A long time ago, someone left a comment here, expressing their disapproval of our “large” family. I never wrote back because I was angry and hurt and didn’t feel capable of responding in a kind way. Instead, I saved her comment in hopes that I could write to her some day, in love. Unfortunately, I have since lost the original comment so I can’t respond to it directly, but the basic concerns were those usually expressed regarding large families… there was no way we could spend enough “quality time” with our kids… we couldn’t possibly be giving them enough “opportunities,”… they were being “deprived,” etc.
Thankfully, a lot has happened since then, and I now feel ready to respond without hurt and anger clouding my words. Here is my response:
Dear Anonymous Mother,
Thank you for commenting on my blog. I understand how our family must appear, how it might seem we couldn’t possibly give our children enough individual attention, and how it might seem our kids are missing out on lots of things the world has to offer. I understand how it might seem we have “too many.” I’m sorry my response has taken so long. Until now, I couldn’t figure out how to defend my family without being defensive.
But I think I’ve figured out a way. Because the thing I can see now, that I couldn’t see before, is that we both want the same things. We both want our children to have great opportunities, fun experiences, and to grow up knowing they are loved. We both want what’s best for them.
The difference, I think, comes from how we define “best” and and what “opportunities,” “fun experiences,” and “love” looks like to each of us, and our families. You gave some examples of fun things your girls get to do, and I think those things are great. We’ve also worked hard to give our children fun experiences. They know how to sew their own clothes, and play instruments, and build things. They know how to milk cows, and goats, and act as midwives during life-threatening births. They know how to <save lives.> My children know how to fish and plant gardens and make soap and butcher chickens and cook meals for ten people. They know how to volunteer their time and do so graciously with their whole hearts. They know how to raise money for those in need. They know how to write beautiful letters and connect with people all over the world, and they know how to pray. It’s true they don’t play sports or visit movies or go camping with the local girl-scouts, and I know those things are great. But they’re not the only great things. As parents, we try to surround our children with things they love and enjoy that will help them to be kind and loving and brave and all the things I’m sure we both want for our children. Our “things” just look different than your “things.” One goal, many methods.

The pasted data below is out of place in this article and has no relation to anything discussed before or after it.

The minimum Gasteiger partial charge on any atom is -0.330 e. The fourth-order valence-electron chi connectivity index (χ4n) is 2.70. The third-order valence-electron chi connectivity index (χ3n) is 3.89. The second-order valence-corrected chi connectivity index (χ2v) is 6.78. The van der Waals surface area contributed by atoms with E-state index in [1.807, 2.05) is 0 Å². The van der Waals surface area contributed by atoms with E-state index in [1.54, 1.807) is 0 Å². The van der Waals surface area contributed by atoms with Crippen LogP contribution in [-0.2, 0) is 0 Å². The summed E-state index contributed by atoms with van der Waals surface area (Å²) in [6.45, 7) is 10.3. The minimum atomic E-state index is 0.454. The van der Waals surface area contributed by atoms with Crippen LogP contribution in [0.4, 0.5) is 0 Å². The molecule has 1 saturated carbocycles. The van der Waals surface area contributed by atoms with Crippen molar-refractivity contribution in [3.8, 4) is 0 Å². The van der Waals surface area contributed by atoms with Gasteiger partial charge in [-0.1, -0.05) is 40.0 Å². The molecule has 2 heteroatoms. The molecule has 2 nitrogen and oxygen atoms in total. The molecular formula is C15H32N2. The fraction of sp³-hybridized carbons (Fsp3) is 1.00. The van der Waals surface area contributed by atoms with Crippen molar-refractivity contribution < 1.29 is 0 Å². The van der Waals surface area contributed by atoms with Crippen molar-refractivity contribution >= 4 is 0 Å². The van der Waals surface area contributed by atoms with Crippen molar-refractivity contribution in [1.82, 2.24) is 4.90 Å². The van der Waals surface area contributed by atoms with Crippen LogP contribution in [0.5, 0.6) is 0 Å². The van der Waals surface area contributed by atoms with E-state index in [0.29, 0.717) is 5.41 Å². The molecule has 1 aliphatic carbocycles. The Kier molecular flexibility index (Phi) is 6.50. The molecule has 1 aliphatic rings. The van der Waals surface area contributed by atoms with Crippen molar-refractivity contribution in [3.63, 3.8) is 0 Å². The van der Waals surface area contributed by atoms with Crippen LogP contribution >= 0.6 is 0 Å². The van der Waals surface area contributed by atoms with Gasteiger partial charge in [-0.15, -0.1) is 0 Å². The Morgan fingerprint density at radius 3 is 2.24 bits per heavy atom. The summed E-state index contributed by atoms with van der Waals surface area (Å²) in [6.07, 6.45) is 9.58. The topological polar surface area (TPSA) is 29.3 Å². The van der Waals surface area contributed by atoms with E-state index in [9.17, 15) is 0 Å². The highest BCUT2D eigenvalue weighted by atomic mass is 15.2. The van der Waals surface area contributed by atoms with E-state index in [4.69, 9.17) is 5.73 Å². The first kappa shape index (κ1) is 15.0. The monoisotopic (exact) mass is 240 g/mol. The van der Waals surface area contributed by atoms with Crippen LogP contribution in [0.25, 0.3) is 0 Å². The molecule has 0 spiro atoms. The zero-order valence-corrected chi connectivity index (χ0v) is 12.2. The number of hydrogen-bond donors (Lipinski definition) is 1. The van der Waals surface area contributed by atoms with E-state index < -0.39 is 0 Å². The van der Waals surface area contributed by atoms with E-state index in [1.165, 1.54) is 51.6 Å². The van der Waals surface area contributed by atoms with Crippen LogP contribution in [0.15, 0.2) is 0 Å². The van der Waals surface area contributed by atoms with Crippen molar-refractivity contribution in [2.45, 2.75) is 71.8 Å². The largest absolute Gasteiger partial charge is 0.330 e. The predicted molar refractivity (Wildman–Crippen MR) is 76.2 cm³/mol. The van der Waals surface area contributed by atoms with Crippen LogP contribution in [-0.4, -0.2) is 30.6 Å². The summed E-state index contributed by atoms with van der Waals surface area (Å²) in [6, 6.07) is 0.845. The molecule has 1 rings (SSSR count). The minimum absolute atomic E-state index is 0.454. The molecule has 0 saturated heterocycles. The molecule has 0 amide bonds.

You say it’s easier for you to spend “quality time” with your children. I’ve never spent time with your family, so it’s hard for me to say whether your kids have more “quality time” with you than my kids do with me. But even if I could quantify our respective hours of time, it would only serve as a unit of measurement by which to compare and distance ourselves from each other. What I can say is that I think spending time with my kids is important, too. It’s one of the reasons I stay at home with them. It’s one of the reasons we don’t send them away to school. It’s one of the reasons my husband drives an hour to work 3-4 days a week, so he can be home every other day. And maybe, just maybe, you’re right. Maybe if we counted all the hours you spend one-on-one with your kids and compared them to the hours I spend one-on-one with mine, my children would be shown lacking. But maybe, just maybe, one-on-one time isn’t quite as important as we’ve made it out to be. Maybe “quality time” can be just as meaningful when spent inclusively, surrounded by all the people we love, as it is when spent exclusively. Maybe my kids are growing up blessed in different ways than yours, because they’re surrounded by this tribe of people who love them. No more blessed, no less blessed, just blessed differently.
This is what it all boils down to, I think. We’re different, and our children are different. And that’s okay. Good, even. Great, actually. I have come to believe there is no “right way” to raise a child. There are just many good ways. And each of us moms, doing the best we can, loving our children the best we know how, will impart to them something a little unique, a little bit special, because we’re all doing it a little bit differently. And that is something to be celebrated.
So thank you for your comment. I appreciate your concern for my children and I am thankful there are people in the world who don’t even know them, but care about them anyway. Your children are blessed to have you.